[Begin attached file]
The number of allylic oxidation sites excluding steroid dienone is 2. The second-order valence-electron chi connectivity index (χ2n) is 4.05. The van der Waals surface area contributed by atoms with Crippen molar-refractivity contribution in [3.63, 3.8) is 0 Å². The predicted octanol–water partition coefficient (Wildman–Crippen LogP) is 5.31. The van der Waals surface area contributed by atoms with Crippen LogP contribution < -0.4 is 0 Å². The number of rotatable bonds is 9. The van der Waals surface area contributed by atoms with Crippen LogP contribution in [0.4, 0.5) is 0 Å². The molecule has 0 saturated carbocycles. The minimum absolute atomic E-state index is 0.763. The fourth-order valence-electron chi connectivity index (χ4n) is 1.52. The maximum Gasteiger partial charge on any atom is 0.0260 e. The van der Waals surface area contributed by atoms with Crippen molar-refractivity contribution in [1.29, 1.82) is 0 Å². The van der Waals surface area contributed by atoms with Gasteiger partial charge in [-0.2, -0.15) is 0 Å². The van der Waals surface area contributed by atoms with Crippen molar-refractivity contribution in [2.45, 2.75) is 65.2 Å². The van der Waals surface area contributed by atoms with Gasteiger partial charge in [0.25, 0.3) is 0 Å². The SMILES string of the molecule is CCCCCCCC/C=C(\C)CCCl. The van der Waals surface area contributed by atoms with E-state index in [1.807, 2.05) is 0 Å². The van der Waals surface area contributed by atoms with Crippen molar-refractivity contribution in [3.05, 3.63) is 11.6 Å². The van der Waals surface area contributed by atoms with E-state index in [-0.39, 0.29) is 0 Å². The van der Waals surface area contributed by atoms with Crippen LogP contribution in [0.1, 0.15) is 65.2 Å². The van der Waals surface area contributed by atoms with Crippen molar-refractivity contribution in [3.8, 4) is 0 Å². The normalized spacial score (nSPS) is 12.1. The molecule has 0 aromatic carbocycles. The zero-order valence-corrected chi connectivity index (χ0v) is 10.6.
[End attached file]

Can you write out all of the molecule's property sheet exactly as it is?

The number of allylic oxidation sites excluding steroid dienone is 2. The second-order valence-electron chi connectivity index (χ2n) is 4.05. The van der Waals surface area contributed by atoms with Crippen molar-refractivity contribution in [3.63, 3.8) is 0 Å². The predicted octanol–water partition coefficient (Wildman–Crippen LogP) is 5.31. The van der Waals surface area contributed by atoms with Crippen LogP contribution < -0.4 is 0 Å². The number of rotatable bonds is 9. The van der Waals surface area contributed by atoms with Crippen LogP contribution in [0.4, 0.5) is 0 Å². The molecule has 0 saturated carbocycles. The minimum absolute atomic E-state index is 0.763. The fourth-order valence-electron chi connectivity index (χ4n) is 1.52. The maximum Gasteiger partial charge on any atom is 0.0260 e. The van der Waals surface area contributed by atoms with Crippen molar-refractivity contribution in [1.29, 1.82) is 0 Å². The van der Waals surface area contributed by atoms with Gasteiger partial charge in [-0.2, -0.15) is 0 Å². The van der Waals surface area contributed by atoms with Crippen molar-refractivity contribution in [2.45, 2.75) is 65.2 Å². The van der Waals surface area contributed by atoms with Gasteiger partial charge in [0.25, 0.3) is 0 Å². The SMILES string of the molecule is CCCCCCCC/C=C(\C)CCCl. The van der Waals surface area contributed by atoms with E-state index in [1.807, 2.05) is 0 Å². The van der Waals surface area contributed by atoms with Crippen molar-refractivity contribution in [3.05, 3.63) is 11.6 Å². The van der Waals surface area contributed by atoms with E-state index in [-0.39, 0.29) is 0 Å². The van der Waals surface area contributed by atoms with Crippen LogP contribution in [0.1, 0.15) is 65.2 Å². The van der Waals surface area contributed by atoms with Crippen molar-refractivity contribution in [3.8, 4) is 0 Å². The normalized spacial score (nSPS) is 12.1. The molecule has 0 aromatic carbocycles. The zero-order valence-corrected chi connectivity index (χ0v) is 10.6.